Another year is drawing to a close and you’re probably already thinking back on the past twelve months with some regret about that you should have done or wanted to do – but, for countless seemingly great reasons, you never really got around to taking action on your plans. And you are probably already thinking about the futility of making New Year’s resolutions that you won’t keep – yet again. I’m here to challenge you today to break that awful cycle and stop making empty promises to yourself!
The process for your success is remarkably simple and I outline it in general terms in my book, "Running Inspired - A Journey to Finding Your Inner Greatness." A summary of the basic steps is as follows:
- Set a goal that will make a difference in your life.
- Make a plan to achieve your goal.
- Work your plan! Wishing and hoping isn’t going to change your life, only action is!
- Accept that your plan will change - so adapt, refocus, and recommit yourself.
- Celebrate your success and set your next goal.
In the coming months, I’ll focus on each of the steps and devote more time to a thorough discussion with the intent to help you clarify your thinking as it relates to your own situation.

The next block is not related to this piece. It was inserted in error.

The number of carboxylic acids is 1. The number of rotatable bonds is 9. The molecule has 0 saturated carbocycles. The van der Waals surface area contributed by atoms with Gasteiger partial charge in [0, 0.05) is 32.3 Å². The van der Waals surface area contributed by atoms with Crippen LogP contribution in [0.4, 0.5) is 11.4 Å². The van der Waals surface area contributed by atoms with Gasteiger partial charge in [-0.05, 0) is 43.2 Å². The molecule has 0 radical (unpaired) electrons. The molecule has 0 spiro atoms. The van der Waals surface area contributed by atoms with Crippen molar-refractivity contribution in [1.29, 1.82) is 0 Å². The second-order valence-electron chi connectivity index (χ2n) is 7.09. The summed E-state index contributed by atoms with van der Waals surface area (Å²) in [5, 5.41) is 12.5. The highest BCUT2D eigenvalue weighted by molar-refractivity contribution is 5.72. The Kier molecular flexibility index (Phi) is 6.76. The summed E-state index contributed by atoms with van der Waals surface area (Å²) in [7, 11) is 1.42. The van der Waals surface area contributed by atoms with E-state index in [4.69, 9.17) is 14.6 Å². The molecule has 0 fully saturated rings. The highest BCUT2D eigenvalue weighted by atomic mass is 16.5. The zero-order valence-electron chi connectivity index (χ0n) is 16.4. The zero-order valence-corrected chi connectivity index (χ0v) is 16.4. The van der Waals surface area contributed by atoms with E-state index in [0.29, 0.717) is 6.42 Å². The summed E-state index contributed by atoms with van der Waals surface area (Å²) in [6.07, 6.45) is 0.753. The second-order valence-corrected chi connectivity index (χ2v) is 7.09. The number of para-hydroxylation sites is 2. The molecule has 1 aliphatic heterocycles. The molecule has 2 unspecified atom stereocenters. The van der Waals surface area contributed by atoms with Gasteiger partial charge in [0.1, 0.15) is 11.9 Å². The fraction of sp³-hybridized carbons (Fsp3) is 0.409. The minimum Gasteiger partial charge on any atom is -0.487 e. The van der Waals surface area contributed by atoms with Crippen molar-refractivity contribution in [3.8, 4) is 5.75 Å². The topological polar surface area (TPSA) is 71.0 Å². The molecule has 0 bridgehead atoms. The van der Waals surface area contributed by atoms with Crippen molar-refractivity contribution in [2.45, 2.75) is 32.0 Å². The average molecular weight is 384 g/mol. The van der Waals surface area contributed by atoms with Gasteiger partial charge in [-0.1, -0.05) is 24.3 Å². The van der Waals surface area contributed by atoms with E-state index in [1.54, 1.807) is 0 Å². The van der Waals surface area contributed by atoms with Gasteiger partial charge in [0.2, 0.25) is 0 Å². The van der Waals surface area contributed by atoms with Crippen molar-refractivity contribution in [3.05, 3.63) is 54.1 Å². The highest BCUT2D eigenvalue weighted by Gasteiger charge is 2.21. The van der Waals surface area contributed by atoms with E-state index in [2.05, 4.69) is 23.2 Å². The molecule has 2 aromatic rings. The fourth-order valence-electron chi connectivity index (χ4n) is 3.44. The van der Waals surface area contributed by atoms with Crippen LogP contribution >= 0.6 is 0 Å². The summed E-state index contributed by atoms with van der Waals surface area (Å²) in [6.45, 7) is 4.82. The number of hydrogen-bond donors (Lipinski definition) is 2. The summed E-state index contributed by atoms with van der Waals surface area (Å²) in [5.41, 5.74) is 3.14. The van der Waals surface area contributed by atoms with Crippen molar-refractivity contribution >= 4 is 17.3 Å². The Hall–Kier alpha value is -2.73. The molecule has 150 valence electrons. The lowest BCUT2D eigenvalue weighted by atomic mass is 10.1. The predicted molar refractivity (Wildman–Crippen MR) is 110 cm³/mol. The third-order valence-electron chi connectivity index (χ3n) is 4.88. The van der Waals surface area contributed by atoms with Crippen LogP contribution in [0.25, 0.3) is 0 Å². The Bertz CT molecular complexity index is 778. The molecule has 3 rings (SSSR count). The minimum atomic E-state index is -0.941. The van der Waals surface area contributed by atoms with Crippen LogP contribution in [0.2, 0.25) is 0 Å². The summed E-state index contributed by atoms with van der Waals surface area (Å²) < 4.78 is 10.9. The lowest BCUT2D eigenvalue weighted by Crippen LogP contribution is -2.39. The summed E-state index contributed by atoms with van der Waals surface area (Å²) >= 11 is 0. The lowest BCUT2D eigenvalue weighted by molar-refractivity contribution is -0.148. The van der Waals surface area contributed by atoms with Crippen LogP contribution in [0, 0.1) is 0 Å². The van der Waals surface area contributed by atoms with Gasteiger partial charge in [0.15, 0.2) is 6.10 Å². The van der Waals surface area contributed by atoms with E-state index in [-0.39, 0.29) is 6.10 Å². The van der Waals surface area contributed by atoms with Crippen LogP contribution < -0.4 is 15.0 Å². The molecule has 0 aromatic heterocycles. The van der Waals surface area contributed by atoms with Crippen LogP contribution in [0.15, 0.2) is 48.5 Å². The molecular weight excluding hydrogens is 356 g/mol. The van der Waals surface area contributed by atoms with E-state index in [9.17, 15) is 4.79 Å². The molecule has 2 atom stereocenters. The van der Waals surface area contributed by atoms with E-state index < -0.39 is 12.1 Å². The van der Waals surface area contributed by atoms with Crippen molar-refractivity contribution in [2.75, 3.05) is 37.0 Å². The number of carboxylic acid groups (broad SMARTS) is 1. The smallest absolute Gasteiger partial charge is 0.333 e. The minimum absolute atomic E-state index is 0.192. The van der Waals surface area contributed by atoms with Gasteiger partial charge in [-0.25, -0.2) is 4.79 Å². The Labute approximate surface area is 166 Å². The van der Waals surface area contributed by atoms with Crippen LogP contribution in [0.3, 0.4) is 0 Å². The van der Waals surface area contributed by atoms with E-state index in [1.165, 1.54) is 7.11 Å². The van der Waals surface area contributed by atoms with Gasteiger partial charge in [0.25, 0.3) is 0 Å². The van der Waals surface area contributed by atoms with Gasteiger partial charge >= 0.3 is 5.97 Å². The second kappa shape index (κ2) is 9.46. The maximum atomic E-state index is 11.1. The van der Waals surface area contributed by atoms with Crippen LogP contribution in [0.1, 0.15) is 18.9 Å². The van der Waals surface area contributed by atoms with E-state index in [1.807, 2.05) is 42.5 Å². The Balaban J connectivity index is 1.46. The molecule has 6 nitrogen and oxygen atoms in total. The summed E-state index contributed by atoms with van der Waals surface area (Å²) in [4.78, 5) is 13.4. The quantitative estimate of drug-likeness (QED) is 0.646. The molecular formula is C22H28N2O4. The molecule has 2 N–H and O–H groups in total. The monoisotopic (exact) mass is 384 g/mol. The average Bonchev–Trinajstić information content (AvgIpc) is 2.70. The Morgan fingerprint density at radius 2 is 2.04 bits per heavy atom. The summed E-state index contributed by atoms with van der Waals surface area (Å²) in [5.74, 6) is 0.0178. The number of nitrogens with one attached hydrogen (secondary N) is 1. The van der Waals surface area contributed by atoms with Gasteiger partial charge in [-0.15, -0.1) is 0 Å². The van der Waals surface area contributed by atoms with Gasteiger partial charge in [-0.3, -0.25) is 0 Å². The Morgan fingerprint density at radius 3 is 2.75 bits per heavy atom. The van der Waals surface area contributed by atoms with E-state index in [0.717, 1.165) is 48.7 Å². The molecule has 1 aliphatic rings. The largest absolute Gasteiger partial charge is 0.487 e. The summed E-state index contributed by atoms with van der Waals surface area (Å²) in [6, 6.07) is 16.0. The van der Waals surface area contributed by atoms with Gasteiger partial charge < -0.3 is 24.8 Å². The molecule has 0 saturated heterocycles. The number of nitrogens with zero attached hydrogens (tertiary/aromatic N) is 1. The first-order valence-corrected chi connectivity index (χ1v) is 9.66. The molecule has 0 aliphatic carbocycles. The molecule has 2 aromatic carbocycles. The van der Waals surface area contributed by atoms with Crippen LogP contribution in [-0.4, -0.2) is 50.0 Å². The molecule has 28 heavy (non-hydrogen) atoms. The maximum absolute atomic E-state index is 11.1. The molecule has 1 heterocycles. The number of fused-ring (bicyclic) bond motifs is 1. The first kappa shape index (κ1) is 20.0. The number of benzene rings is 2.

I have made a number of major changes in my life in recent years – as I approached (and passed) age 50. Some of these changes were things that I wanted to do and some were things that I desperately needed to do, but all of the changes started with a realization of who I was (or wasn’t) and who I wanted to wanted to be. Change can seem daunting or outright scary, but it is a necessary transition to get from you are today to your desired tomorrow. It must be worth the price you pay – in whatever form – to get to your desired, better state of being or you will not make the change. Although your goal may be worthy, maybe the trouble lies in your planning process. Too often people create a plan that call for too much to change too quickly – so that transition is just too abrupt to bridge the gap and you may get frustrated and fail to achieve your goal. The best plan is one which is built upon a series of little changes to allow you to enjoy small wins and build the momentum and confidence to tackle bigger, more difficult challenges.
I am convinced that anyone is capable of recreating themselves given the burning desire to do so, despite their past perceived limitations. And that desire is a fueled only by a deeply held belief in yourself to overcome all obstacles and achieve your dreams. I’m reminded of a mantra I saw recently that reads “Limitations live only in your mind” – because it captures the idea so beautifully.
So I’ll leave you with a homework assignment: Start thinking about how you want to change your life for the better, because we’ll explore that in more detail in the next part of this series.